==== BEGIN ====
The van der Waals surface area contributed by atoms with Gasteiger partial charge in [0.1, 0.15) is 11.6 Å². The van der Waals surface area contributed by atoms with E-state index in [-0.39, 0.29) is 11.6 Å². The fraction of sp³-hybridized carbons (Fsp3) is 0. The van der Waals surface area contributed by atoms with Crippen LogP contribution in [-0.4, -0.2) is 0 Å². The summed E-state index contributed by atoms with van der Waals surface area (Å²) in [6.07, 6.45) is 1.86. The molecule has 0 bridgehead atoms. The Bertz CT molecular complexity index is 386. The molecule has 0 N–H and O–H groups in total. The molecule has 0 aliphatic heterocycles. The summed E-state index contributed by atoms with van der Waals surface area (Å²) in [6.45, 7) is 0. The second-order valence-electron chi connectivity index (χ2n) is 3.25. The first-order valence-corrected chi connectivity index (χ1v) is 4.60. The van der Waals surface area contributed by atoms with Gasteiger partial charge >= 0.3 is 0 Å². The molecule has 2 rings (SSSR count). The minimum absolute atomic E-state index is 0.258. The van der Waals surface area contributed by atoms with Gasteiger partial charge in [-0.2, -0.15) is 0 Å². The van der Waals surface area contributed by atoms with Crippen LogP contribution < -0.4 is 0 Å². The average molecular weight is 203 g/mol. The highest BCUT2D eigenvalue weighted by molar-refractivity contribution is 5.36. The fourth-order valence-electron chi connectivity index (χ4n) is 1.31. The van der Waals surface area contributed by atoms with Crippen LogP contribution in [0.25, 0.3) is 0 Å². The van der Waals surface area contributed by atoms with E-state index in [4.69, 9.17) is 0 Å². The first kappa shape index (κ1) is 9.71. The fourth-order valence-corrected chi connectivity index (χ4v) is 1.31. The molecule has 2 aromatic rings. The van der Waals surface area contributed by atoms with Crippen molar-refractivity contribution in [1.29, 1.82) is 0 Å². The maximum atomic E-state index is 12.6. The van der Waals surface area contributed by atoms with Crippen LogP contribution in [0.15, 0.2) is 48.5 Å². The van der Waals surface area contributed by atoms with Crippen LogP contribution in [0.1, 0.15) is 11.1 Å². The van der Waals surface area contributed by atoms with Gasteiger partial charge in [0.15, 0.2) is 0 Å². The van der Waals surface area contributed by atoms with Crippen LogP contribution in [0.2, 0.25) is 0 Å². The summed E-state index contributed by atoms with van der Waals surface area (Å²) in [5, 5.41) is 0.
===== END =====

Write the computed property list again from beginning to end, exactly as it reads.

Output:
The van der Waals surface area contributed by atoms with Gasteiger partial charge in [0.1, 0.15) is 11.6 Å². The van der Waals surface area contributed by atoms with E-state index in [-0.39, 0.29) is 11.6 Å². The fraction of sp³-hybridized carbons (Fsp3) is 0. The van der Waals surface area contributed by atoms with Crippen LogP contribution in [-0.4, -0.2) is 0 Å². The summed E-state index contributed by atoms with van der Waals surface area (Å²) in [6.07, 6.45) is 1.86. The molecule has 0 bridgehead atoms. The Bertz CT molecular complexity index is 386. The molecule has 0 N–H and O–H groups in total. The molecule has 0 aliphatic heterocycles. The summed E-state index contributed by atoms with van der Waals surface area (Å²) in [6.45, 7) is 0. The second-order valence-electron chi connectivity index (χ2n) is 3.25. The first-order valence-corrected chi connectivity index (χ1v) is 4.60. The van der Waals surface area contributed by atoms with Gasteiger partial charge >= 0.3 is 0 Å². The molecule has 2 rings (SSSR count). The minimum absolute atomic E-state index is 0.258. The van der Waals surface area contributed by atoms with Gasteiger partial charge in [-0.2, -0.15) is 0 Å². The van der Waals surface area contributed by atoms with Crippen LogP contribution < -0.4 is 0 Å². The average molecular weight is 203 g/mol. The highest BCUT2D eigenvalue weighted by molar-refractivity contribution is 5.36. The fourth-order valence-electron chi connectivity index (χ4n) is 1.31. The van der Waals surface area contributed by atoms with Crippen LogP contribution in [0.25, 0.3) is 0 Å². The van der Waals surface area contributed by atoms with E-state index in [4.69, 9.17) is 0 Å². The first kappa shape index (κ1) is 9.71. The fourth-order valence-corrected chi connectivity index (χ4v) is 1.31. The molecule has 2 aromatic rings. The van der Waals surface area contributed by atoms with Crippen molar-refractivity contribution in [1.29, 1.82) is 0 Å². The maximum atomic E-state index is 12.6. The van der Waals surface area contributed by atoms with Crippen LogP contribution in [0.15, 0.2) is 48.5 Å². The van der Waals surface area contributed by atoms with Crippen LogP contribution in [0.1, 0.15) is 11.1 Å². The van der Waals surface area contributed by atoms with Gasteiger partial charge in [0.15, 0.2) is 0 Å². The van der Waals surface area contributed by atoms with Crippen LogP contribution in [0.2, 0.25) is 0 Å². The summed E-state index contributed by atoms with van der Waals surface area (Å²) in [5, 5.41) is 0.